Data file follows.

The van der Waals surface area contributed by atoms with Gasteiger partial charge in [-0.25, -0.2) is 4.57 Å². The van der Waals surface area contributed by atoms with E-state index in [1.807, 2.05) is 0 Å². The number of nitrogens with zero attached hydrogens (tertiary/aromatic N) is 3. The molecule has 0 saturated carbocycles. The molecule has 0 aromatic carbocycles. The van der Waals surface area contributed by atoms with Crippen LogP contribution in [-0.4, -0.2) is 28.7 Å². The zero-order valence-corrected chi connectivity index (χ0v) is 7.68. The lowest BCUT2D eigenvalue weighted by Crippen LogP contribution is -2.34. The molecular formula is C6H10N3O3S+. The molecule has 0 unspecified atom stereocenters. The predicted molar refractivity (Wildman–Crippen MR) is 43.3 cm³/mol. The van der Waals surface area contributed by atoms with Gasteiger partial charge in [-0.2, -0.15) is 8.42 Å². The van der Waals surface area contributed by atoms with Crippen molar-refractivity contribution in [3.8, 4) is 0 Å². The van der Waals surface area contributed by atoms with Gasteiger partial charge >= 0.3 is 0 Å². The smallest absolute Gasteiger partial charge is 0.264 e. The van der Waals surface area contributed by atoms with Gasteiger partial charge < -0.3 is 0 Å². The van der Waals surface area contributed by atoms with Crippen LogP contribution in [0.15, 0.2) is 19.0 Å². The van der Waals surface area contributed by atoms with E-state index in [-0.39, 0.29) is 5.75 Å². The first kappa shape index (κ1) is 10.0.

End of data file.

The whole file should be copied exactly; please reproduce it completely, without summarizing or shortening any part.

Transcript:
The van der Waals surface area contributed by atoms with Gasteiger partial charge in [-0.25, -0.2) is 4.57 Å². The van der Waals surface area contributed by atoms with E-state index in [1.807, 2.05) is 0 Å². The number of nitrogens with zero attached hydrogens (tertiary/aromatic N) is 3. The molecule has 0 saturated carbocycles. The molecule has 0 aromatic carbocycles. The van der Waals surface area contributed by atoms with Crippen LogP contribution in [-0.4, -0.2) is 28.7 Å². The zero-order valence-corrected chi connectivity index (χ0v) is 7.68. The lowest BCUT2D eigenvalue weighted by Crippen LogP contribution is -2.34. The molecular formula is C6H10N3O3S+. The molecule has 0 unspecified atom stereocenters. The predicted molar refractivity (Wildman–Crippen MR) is 43.3 cm³/mol. The van der Waals surface area contributed by atoms with Gasteiger partial charge in [-0.2, -0.15) is 8.42 Å². The van der Waals surface area contributed by atoms with Crippen molar-refractivity contribution in [3.8, 4) is 0 Å². The van der Waals surface area contributed by atoms with Gasteiger partial charge >= 0.3 is 0 Å². The smallest absolute Gasteiger partial charge is 0.264 e. The van der Waals surface area contributed by atoms with Gasteiger partial charge < -0.3 is 0 Å². The van der Waals surface area contributed by atoms with Crippen LogP contribution in [0.15, 0.2) is 19.0 Å². The van der Waals surface area contributed by atoms with E-state index in [-0.39, 0.29) is 5.75 Å². The first kappa shape index (κ1) is 10.0.